1. I gotta disagree. I really liked Dogtooth and thought it was an interesting film. I didn't get any pretension from it whatsoever. It felt like a very personal story. As for the Lobster. I've had opportunities to see it for a long time now and for some reason I have little interest.

  5. Lucy was a movie I hated that (some) others liked. I found it insulting and smug. To be fair, though, the director's other movies share many of the same attributes. Maybe I just hit my saturation point with that one.

  6. How about this for an extended ending:


    Short-sighted man comes out of the restroom with blood dripping down his face. He is now blind. He sits across the table from Short-sighted woman, she takes off a pair of sunglasses and the audience can she that she is actually not blind. She gives the camera a devious smile and the credits roll.

    During the credits: a dog enters the room with his two owners that happen to be Short-sighted man's ex-wife and her new partner. The dog is his brother.

    Rationale for this ending, She's the sister of Heartless woman and wanted to exact revenge for her sister. The dog and ex-wife part is just an additional kick in the pants, maybe everyone set him up to fail, because they all hated him from the beginning.

  7. Just saw this movie last night and went back and re-read your review. I think your reaction is really interesting, and I can see a slightly different version of myself reacting the same way, were it not for a few specific instances in which I connected to the conceit. Its broad cleverness is earned, to me anyway.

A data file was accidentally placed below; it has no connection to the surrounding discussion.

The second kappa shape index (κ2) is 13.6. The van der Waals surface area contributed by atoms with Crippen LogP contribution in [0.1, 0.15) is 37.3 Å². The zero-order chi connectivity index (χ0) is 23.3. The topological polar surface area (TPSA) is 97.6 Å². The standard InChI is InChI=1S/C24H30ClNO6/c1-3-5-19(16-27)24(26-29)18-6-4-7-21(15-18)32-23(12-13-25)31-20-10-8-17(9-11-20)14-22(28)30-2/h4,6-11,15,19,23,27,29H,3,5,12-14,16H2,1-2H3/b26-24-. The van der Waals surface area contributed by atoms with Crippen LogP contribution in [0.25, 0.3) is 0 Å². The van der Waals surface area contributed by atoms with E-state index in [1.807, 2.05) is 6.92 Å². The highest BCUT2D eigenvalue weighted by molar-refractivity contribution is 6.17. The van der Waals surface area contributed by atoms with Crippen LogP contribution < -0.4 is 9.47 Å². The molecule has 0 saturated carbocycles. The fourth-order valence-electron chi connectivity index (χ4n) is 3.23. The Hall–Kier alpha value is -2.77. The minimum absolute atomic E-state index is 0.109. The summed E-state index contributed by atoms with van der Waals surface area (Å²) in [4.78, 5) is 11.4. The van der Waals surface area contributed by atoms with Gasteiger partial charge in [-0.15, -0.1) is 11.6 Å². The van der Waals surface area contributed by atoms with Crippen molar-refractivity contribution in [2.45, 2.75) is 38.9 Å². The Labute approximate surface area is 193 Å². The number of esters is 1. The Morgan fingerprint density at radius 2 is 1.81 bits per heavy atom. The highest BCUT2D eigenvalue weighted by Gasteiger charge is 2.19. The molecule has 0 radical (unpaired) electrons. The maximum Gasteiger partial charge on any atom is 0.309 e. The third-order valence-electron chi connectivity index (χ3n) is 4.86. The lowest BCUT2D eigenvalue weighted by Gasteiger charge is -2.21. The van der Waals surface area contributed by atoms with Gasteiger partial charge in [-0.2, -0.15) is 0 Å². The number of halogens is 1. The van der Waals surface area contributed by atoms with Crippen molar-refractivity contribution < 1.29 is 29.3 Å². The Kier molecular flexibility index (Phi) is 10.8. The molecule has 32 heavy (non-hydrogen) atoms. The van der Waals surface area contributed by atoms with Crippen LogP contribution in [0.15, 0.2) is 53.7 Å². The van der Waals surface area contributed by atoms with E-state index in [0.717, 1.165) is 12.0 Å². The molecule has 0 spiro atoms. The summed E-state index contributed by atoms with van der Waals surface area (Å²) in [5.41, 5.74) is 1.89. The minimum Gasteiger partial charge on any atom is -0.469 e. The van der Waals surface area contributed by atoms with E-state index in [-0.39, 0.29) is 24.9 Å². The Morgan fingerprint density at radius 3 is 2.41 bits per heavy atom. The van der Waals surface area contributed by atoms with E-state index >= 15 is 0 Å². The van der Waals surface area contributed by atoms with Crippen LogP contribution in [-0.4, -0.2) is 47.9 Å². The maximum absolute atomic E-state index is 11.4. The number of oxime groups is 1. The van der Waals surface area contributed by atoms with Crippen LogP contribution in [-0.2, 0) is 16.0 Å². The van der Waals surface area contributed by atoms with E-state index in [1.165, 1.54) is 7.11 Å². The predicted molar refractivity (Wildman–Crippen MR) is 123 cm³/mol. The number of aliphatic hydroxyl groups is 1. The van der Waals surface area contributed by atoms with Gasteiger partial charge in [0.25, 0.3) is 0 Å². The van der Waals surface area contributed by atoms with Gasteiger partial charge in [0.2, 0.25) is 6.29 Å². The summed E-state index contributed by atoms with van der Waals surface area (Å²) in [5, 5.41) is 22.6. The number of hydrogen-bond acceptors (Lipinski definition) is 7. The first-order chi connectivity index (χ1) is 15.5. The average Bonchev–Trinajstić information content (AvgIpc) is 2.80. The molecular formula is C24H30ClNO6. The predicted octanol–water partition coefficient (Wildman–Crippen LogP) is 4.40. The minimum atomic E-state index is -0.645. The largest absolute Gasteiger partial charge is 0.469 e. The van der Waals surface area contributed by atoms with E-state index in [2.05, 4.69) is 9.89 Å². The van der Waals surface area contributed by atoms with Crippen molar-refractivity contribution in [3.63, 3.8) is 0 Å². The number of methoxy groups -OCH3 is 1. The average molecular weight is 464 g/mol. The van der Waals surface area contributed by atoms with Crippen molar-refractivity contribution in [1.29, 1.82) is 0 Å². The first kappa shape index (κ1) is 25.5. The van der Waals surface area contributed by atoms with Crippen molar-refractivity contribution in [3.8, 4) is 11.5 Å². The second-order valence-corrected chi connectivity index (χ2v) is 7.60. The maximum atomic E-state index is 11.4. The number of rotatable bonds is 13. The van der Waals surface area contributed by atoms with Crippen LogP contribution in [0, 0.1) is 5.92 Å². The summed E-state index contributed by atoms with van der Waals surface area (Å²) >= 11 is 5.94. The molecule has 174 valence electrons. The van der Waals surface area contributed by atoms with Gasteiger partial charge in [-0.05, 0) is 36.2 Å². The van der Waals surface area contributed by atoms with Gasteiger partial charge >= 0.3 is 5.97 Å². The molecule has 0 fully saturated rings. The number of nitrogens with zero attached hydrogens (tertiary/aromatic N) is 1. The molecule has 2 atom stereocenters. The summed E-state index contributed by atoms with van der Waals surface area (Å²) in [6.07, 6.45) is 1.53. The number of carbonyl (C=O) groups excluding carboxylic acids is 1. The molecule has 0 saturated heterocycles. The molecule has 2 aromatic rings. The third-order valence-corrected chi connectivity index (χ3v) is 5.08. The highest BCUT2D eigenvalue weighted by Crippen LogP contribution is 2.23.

I don't know if I agree the movie is sexist. All the characters are pretty shitty to each other, and the women just tend to be more competent in their deceit. Farrell is guilty of some pretty terrible behavior here, as are the other men in the story. Aside from the two obvious violent acts, I think the men come off much worse.

    As far as Rachel Weisz' character at the end, I don't know if she's a bad person for "allowing" Farrell to do what he does. I think the movie establishes couples MUST have a superficial connection or it doesn't count. That's why they try to find something else after the eye incident. Given the choice, Farrell might prefer blindness over being hunted his entire life, and after the events of the film, both Farrell and Weisz face an uphill battle if they decide to go it alone. Leaving her may ultimately be a death sentence to both of them. It's ultimately his decision, so how is it on her to stop him? And anyway, I think it's interesting how the movie ends before we see the choice. Ultimately, we have to decide if Farrell loves her enough to make that choice for himself.

    What's interesting is how even though Weisz is only in the second half of the movie, it is her voice that tells the entire story. We are seeing Farrell's story at the hotel through her viewpoint. Ultimately, I think it gives her character a whole other dimension. I certainly understand her perspective more than Farrell's.

    That all being said, I'm still wrestling with why I didn't love the second half as much as the first. The first half is definitely more high concept, but I think the story needs the time in the woods to tell the larger story. It's where the movie must abandon its own superficiality and dig into the consequences of its high concept.

  8. I couldn't agree with you more on this review! I went into it knowing that I was going to get something zany, but holy hell was it drab. The overabundance of the monotone telling and not showing really irked me.

    "The Lobster thinks it’s very clever and will gladly go out of its way to remind you of that." YES. It was a hipster's wet dream, a poor man's version of a Wes Anderson.

    I don't get the hype.

    1. Agree wholeheartedly! And the effing repetitive music. I was ready to kill.

  9. A steaming piece o crap. No vision. No insight, just a pitiful playwright.